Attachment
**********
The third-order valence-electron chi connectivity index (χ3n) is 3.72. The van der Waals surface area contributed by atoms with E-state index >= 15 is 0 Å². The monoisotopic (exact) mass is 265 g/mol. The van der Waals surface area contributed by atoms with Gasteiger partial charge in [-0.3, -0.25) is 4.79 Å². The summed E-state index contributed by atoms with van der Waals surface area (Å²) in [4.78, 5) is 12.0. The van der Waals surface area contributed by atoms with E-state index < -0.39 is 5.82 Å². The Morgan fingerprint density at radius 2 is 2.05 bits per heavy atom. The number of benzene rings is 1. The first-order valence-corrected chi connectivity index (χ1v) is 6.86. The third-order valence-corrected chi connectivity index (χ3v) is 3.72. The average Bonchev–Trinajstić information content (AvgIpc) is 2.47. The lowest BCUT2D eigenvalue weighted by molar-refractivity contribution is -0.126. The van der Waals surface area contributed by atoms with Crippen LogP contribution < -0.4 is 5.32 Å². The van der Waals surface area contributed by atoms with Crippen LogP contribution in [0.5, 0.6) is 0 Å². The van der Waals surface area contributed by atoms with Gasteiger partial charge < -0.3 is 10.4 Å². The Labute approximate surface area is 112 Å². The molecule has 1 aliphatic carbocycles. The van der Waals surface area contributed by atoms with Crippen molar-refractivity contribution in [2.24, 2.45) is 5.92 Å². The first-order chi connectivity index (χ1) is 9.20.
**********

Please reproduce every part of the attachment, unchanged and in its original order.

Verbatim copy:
The third-order valence-electron chi connectivity index (χ3n) is 3.72. The van der Waals surface area contributed by atoms with E-state index >= 15 is 0 Å². The monoisotopic (exact) mass is 265 g/mol. The van der Waals surface area contributed by atoms with Gasteiger partial charge in [-0.3, -0.25) is 4.79 Å². The summed E-state index contributed by atoms with van der Waals surface area (Å²) in [4.78, 5) is 12.0. The van der Waals surface area contributed by atoms with E-state index < -0.39 is 5.82 Å². The Morgan fingerprint density at radius 2 is 2.05 bits per heavy atom. The number of benzene rings is 1. The first-order valence-corrected chi connectivity index (χ1v) is 6.86. The third-order valence-corrected chi connectivity index (χ3v) is 3.72. The average Bonchev–Trinajstić information content (AvgIpc) is 2.47. The lowest BCUT2D eigenvalue weighted by molar-refractivity contribution is -0.126. The van der Waals surface area contributed by atoms with Crippen LogP contribution < -0.4 is 5.32 Å². The van der Waals surface area contributed by atoms with Crippen LogP contribution in [0.5, 0.6) is 0 Å². The van der Waals surface area contributed by atoms with Gasteiger partial charge < -0.3 is 10.4 Å². The Labute approximate surface area is 112 Å². The molecule has 1 aliphatic carbocycles. The van der Waals surface area contributed by atoms with Crippen molar-refractivity contribution in [2.24, 2.45) is 5.92 Å². The first-order chi connectivity index (χ1) is 9.20.